"Bryan McCann is technically sometimes better than the veteran guys, just footwork, break-and-drive and all those kinds of things, but he's 186 pounds, [Wall] is 196 and [Gordon] 200. What's he going to do when the pads come on? Are the big receivers going to push him and that kind of thing? He looks a little smoother than Wall, but Wall I've seen play but you have to see who is going to be a factor."
Dave Campo also wants Allan Ball to focus exclusively on Free Safety
"Right now, he's at level 101,'' secondary coach Dave Campo said. "He's working to 201. He's close to 201. If we get to 201, we're going to be pretty good. "Not many guys get to 401. I'm at 401.''
"He'll make some plays,'' Campo said. "He's still feeling his way around a little bit. "The No. 1 thing for the guy back there is to make sure we're right. We can be aggressive, but we've got to make sure we're right first. If all four guys are right, we're going to be pretty good.''
Wide receivers coach Ray Sherman thinks highly of the WR groups' talent level
"I think we've got a little more talent than we had in Minnesota, little more than I had in Green Bay and even in San Francisco," Sherman said. "Overall, talent-wise as a group. Now we had some individuals that were very talent but overall talent is probably the best."
Ray Sherman also hints at the role Dez Bryant might play in the coming season.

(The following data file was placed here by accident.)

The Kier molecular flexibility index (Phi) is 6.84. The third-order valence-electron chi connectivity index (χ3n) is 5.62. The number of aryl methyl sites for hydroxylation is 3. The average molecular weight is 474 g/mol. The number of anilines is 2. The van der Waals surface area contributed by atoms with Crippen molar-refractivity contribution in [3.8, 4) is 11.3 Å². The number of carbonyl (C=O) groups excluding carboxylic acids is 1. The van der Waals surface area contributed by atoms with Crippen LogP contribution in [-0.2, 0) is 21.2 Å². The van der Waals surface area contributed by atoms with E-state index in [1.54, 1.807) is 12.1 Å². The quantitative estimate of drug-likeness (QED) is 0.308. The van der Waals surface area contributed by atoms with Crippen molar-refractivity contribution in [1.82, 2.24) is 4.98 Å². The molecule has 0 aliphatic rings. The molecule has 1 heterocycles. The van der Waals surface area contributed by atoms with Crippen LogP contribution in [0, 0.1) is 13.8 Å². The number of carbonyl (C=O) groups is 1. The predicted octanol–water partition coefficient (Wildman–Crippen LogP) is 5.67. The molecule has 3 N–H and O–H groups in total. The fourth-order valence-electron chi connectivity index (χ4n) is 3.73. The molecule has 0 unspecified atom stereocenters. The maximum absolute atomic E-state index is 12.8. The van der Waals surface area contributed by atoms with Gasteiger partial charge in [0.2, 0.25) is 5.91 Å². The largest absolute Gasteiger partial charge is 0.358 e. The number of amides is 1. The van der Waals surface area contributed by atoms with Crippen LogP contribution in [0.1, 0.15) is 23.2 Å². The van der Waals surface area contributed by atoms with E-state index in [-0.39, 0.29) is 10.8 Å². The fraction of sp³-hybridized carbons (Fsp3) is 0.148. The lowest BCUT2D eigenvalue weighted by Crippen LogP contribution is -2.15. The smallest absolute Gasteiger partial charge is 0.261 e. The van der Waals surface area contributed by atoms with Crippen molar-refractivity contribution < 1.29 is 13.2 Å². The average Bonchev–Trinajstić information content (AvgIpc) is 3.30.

"He is learning to play on the outside," receivers coach Ray Sherman said. "If you throw a lot at him, you're going to confuse him and slow his growth down. You have to get him in a spot and get him comfortable, with the system and also have him understand all the other components of the route, what those entail. Then, you can branch him out to other parts."
Chris Boniol loves David Buehler’s temperament when it comes to kicking FG’s, thinks that nothing bothers him, and likes the authority with which Buehler kicks.
"David’s a unique individual with unique physical skills. It’s not my job to teach him how to kick - he knows how to kick - it’s how to kick better."
"Nothing bothers him. I don’t know if you’ve watched this in OTAs, our fields were horrible, we got wind – we did everything we could to make things tough on him. And nothing bothers him. If you have a bad kick, if you have a bad day, he rebounds. He responds and comes back positive. And that’s important."
"Yesterday he was 3 for 4 but he hit the upright from 35. Well, he came back and hit a 46 and 48. With some authority. And that’s an important thing to see in a kicker. How do you respond after a miss? He does a good job of that."
Quarterbacks coach Wade Wilson sees Tony Romo off to a better start than last year.
"He's had a fabulous camp so far," Wade Wilson said. "He plays practice as real as anybody I've ever been around. He treats it like a game. When our guys are rushing him, he has a complete understanding of where he wants to go with the ball. If he has to move to get rid of the ball, he knows where to get it out. If everything is clean, he is throwing the ball as accurate as I've seen. Better than last year." [...] "He's asserting his personality onto the offense as well. In the meetings and on the practice field, it comes in how he approaches things every day."